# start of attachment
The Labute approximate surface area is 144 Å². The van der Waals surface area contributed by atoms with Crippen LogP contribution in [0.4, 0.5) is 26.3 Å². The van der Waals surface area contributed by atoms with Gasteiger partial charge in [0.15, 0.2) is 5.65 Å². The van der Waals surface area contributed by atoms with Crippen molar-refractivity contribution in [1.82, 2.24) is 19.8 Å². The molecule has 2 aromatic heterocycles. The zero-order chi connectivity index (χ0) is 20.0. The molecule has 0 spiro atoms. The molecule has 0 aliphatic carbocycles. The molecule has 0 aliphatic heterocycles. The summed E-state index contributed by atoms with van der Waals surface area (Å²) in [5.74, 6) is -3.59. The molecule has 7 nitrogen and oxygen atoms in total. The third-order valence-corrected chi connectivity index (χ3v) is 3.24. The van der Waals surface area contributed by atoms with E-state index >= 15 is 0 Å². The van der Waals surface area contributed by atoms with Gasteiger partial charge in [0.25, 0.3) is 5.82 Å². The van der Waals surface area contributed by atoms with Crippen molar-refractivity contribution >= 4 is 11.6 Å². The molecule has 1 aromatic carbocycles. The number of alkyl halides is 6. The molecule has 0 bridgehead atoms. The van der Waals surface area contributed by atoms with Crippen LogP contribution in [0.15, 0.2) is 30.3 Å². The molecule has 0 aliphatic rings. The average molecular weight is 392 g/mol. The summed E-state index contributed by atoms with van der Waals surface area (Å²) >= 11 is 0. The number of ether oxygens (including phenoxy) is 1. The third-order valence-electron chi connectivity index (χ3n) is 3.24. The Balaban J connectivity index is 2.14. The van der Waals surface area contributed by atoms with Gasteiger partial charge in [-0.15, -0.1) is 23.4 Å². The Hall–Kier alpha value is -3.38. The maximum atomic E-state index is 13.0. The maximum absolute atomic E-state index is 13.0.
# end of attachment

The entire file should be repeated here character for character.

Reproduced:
The Labute approximate surface area is 144 Å². The van der Waals surface area contributed by atoms with Crippen LogP contribution in [0.4, 0.5) is 26.3 Å². The van der Waals surface area contributed by atoms with Gasteiger partial charge in [0.15, 0.2) is 5.65 Å². The van der Waals surface area contributed by atoms with Crippen molar-refractivity contribution in [1.82, 2.24) is 19.8 Å². The molecule has 2 aromatic heterocycles. The zero-order chi connectivity index (χ0) is 20.0. The molecule has 0 spiro atoms. The molecule has 0 aliphatic carbocycles. The molecule has 0 aliphatic heterocycles. The summed E-state index contributed by atoms with van der Waals surface area (Å²) in [5.74, 6) is -3.59. The molecule has 7 nitrogen and oxygen atoms in total. The third-order valence-corrected chi connectivity index (χ3v) is 3.24. The van der Waals surface area contributed by atoms with E-state index >= 15 is 0 Å². The van der Waals surface area contributed by atoms with Gasteiger partial charge in [0.25, 0.3) is 5.82 Å². The van der Waals surface area contributed by atoms with Crippen molar-refractivity contribution >= 4 is 11.6 Å². The molecule has 1 aromatic carbocycles. The number of alkyl halides is 6. The molecule has 0 bridgehead atoms. The van der Waals surface area contributed by atoms with Crippen LogP contribution in [0.15, 0.2) is 30.3 Å². The molecule has 0 aliphatic rings. The average molecular weight is 392 g/mol. The summed E-state index contributed by atoms with van der Waals surface area (Å²) >= 11 is 0. The number of ether oxygens (including phenoxy) is 1. The third-order valence-electron chi connectivity index (χ3n) is 3.24. The Balaban J connectivity index is 2.14. The van der Waals surface area contributed by atoms with Gasteiger partial charge in [-0.15, -0.1) is 23.4 Å². The Hall–Kier alpha value is -3.38. The maximum atomic E-state index is 13.0. The maximum absolute atomic E-state index is 13.0.